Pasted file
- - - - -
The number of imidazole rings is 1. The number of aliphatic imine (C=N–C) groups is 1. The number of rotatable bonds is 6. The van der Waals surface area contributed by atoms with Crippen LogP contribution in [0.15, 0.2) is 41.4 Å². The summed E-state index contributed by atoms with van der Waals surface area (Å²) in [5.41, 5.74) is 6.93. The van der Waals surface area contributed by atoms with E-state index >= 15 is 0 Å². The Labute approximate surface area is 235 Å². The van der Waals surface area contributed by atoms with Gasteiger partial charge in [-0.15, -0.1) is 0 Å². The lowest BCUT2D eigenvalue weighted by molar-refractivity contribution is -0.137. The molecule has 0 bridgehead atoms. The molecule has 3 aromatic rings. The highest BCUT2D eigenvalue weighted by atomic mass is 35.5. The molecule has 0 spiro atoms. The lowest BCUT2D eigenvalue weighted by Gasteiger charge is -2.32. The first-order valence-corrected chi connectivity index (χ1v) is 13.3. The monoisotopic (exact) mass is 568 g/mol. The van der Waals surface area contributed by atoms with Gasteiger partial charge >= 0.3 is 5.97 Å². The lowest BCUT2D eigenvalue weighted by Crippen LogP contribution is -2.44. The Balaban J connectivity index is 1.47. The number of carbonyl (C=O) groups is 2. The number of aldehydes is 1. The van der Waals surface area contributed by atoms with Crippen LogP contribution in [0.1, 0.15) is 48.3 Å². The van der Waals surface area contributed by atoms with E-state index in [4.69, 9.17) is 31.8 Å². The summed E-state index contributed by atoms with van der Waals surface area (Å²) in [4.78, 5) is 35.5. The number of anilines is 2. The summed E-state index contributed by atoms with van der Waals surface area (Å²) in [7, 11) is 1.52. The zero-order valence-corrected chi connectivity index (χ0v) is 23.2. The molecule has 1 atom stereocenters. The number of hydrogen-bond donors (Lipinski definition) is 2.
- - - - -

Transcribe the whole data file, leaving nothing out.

The number of imidazole rings is 1. The number of aliphatic imine (C=N–C) groups is 1. The number of rotatable bonds is 6. The van der Waals surface area contributed by atoms with Crippen LogP contribution in [0.15, 0.2) is 41.4 Å². The summed E-state index contributed by atoms with van der Waals surface area (Å²) in [5.41, 5.74) is 6.93. The van der Waals surface area contributed by atoms with E-state index >= 15 is 0 Å². The Labute approximate surface area is 235 Å². The van der Waals surface area contributed by atoms with Gasteiger partial charge in [-0.15, -0.1) is 0 Å². The lowest BCUT2D eigenvalue weighted by molar-refractivity contribution is -0.137. The molecule has 0 bridgehead atoms. The molecule has 3 aromatic rings. The highest BCUT2D eigenvalue weighted by atomic mass is 35.5. The molecule has 0 spiro atoms. The lowest BCUT2D eigenvalue weighted by Gasteiger charge is -2.32. The first-order valence-corrected chi connectivity index (χ1v) is 13.3. The monoisotopic (exact) mass is 568 g/mol. The van der Waals surface area contributed by atoms with Gasteiger partial charge >= 0.3 is 5.97 Å². The lowest BCUT2D eigenvalue weighted by Crippen LogP contribution is -2.44. The Balaban J connectivity index is 1.47. The number of carbonyl (C=O) groups is 2. The number of aldehydes is 1. The van der Waals surface area contributed by atoms with Crippen LogP contribution in [0.1, 0.15) is 48.3 Å². The van der Waals surface area contributed by atoms with E-state index in [4.69, 9.17) is 31.8 Å². The summed E-state index contributed by atoms with van der Waals surface area (Å²) in [4.78, 5) is 35.5. The number of anilines is 2. The summed E-state index contributed by atoms with van der Waals surface area (Å²) in [7, 11) is 1.52. The zero-order valence-corrected chi connectivity index (χ0v) is 23.2. The molecule has 1 atom stereocenters. The number of hydrogen-bond donors (Lipinski definition) is 2.